Describing California's water management structure as "broken," Assemblyman Adam Gray (D-Merced) introduced new legislation Feb. 6 to overhaul and restructure the current administration and enforcement of water rights and the State Water Project.
"Anyone who has tried to work with the state on water knows that the left hand doesn't know what the right hand is doing, conflicts of interest are the norm, and state agencies act as their own prosecution, judge and jury," said Gray. "The net effect is an ineffective bureaucratic maze which leaves us unable to capitalize on vital opportunities and prioritizes special interest working behind the scenes over good public policy."
In Assembly Bill 313, Gray proposes revising the qualifications for the State Water Resources Control Board and transfer authority over water rights matters from the Board to the Department of Water Resources with enforcement proceedings will be conducted separately by the Office of Administrative Hearings. The bill proposes eliminating the duty of the DWR and State Water board to take all appropriate proceedings or actions to prevent waste, unreasonable use, unreasonable method of use, or unreasonable method of diversion.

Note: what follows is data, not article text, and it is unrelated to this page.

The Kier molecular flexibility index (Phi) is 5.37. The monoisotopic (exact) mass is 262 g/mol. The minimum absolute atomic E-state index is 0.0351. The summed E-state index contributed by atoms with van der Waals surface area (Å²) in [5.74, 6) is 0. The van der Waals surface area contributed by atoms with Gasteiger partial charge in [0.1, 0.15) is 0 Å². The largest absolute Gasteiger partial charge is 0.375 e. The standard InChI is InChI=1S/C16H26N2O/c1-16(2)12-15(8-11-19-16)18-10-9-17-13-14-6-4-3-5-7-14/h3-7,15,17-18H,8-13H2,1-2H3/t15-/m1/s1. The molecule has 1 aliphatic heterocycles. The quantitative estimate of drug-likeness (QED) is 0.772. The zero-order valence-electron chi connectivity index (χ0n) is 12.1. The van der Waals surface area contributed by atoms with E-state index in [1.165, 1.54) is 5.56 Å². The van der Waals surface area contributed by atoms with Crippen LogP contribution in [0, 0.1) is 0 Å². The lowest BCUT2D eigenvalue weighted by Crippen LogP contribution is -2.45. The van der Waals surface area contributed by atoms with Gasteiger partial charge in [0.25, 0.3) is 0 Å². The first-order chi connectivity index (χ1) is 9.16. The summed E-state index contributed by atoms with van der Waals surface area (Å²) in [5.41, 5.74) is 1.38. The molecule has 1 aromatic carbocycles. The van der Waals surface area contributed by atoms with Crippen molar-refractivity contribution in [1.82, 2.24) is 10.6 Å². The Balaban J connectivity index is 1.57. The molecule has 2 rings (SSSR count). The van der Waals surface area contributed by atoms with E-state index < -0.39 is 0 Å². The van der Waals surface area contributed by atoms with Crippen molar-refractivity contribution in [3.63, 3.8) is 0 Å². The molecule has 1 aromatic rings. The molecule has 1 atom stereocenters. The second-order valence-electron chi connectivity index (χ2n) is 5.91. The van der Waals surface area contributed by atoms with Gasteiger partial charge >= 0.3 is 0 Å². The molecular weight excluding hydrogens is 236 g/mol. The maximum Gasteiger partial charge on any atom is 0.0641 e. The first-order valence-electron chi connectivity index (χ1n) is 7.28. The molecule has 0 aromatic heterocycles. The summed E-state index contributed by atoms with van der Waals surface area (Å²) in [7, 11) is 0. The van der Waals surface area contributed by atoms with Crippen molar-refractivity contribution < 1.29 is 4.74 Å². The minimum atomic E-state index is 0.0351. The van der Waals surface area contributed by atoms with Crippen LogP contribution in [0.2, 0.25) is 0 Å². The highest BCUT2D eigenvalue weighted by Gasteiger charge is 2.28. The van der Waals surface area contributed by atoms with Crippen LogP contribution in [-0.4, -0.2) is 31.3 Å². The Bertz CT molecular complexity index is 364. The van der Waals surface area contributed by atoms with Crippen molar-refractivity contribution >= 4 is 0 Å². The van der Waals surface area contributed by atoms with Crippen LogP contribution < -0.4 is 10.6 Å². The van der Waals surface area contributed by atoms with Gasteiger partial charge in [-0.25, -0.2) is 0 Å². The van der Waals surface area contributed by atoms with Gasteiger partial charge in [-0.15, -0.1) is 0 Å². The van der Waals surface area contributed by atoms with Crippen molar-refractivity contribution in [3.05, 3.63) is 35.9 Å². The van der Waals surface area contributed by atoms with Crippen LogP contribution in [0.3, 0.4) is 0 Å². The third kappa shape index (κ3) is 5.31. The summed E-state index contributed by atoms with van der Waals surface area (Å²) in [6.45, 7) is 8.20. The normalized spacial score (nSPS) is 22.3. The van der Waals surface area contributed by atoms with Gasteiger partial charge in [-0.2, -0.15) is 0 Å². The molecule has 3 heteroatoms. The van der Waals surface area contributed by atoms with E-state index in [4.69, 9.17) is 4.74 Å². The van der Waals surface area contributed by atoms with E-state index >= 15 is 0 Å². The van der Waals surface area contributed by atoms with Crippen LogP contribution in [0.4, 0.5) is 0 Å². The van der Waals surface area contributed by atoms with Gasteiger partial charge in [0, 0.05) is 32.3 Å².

"The way the state enforces water rights is like letting a pitcher call his own strikes and balls," continued Gray. "The State Water Board writes the regulations, initiates enforcement actions, and put folks on trial in a court they run themselves. Where is the umpire? Where are the checks and balances?"
If enacted, the bill would establish a Water Rights Division within the Office of Administrative Hearings and authorize the Director of Water Resources to issue a complaint to a person who violates certain use and diversion of water provisions and subjects the violators to administrative civil liability. The bill also aims to establish the State Water commission within the Natural Resources Agency, which would have authority over and relating to the State Water Project.
To stress the importance of addressing the fact that California's water management structure has not been changed significantly since it was adopted in 1969, Gray referenced to a 2010 report from the Little Hoover Commission. The report, "Managing for Change: Modernizing California's Water Governance," urged the Governor and the Legislature to modernize and restructure the antiquated system to improve transparency, oversight and accountability.
"These changes have been a long time coming," said Gray. "California has failed to manage and plan for the future, because responsibilities are dispersed throughout different departments of government and no one talks to each other. To meet the challenges of climate change, a growing population, and an ever-expanding economy, we need to integrate water governance in a way that allows progress instead of gridlock."